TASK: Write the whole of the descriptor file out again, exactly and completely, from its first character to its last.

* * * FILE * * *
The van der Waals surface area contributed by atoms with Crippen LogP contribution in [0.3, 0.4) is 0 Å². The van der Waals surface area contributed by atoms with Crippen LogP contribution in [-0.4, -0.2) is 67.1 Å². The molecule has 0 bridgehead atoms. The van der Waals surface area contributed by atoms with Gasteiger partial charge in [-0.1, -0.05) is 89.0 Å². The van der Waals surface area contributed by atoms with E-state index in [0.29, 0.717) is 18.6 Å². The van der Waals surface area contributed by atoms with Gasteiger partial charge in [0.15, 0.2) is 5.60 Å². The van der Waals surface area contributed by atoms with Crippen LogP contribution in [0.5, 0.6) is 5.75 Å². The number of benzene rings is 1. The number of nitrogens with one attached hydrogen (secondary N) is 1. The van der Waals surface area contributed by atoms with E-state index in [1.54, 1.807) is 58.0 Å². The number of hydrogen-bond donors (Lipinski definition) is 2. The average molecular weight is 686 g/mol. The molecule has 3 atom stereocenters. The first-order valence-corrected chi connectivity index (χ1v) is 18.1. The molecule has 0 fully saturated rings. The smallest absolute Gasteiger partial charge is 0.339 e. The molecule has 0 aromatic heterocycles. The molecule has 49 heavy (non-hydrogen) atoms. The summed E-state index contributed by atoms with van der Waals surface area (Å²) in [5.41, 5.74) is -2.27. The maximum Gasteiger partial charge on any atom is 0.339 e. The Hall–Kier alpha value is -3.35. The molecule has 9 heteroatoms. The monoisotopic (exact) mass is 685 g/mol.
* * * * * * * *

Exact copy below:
The van der Waals surface area contributed by atoms with Crippen LogP contribution in [0.3, 0.4) is 0 Å². The van der Waals surface area contributed by atoms with Crippen LogP contribution in [-0.4, -0.2) is 67.1 Å². The molecule has 0 bridgehead atoms. The van der Waals surface area contributed by atoms with Gasteiger partial charge in [-0.1, -0.05) is 89.0 Å². The van der Waals surface area contributed by atoms with E-state index in [0.29, 0.717) is 18.6 Å². The van der Waals surface area contributed by atoms with Gasteiger partial charge in [0.15, 0.2) is 5.60 Å². The van der Waals surface area contributed by atoms with Crippen LogP contribution in [0.5, 0.6) is 5.75 Å². The number of benzene rings is 1. The number of nitrogens with one attached hydrogen (secondary N) is 1. The van der Waals surface area contributed by atoms with E-state index in [1.54, 1.807) is 58.0 Å². The number of hydrogen-bond donors (Lipinski definition) is 2. The average molecular weight is 686 g/mol. The molecule has 3 atom stereocenters. The first-order valence-corrected chi connectivity index (χ1v) is 18.1. The molecule has 0 fully saturated rings. The smallest absolute Gasteiger partial charge is 0.339 e. The molecule has 0 aromatic heterocycles. The molecule has 49 heavy (non-hydrogen) atoms. The summed E-state index contributed by atoms with van der Waals surface area (Å²) in [5.41, 5.74) is -2.27. The maximum Gasteiger partial charge on any atom is 0.339 e. The Hall–Kier alpha value is -3.35. The molecule has 9 heteroatoms. The monoisotopic (exact) mass is 685 g/mol.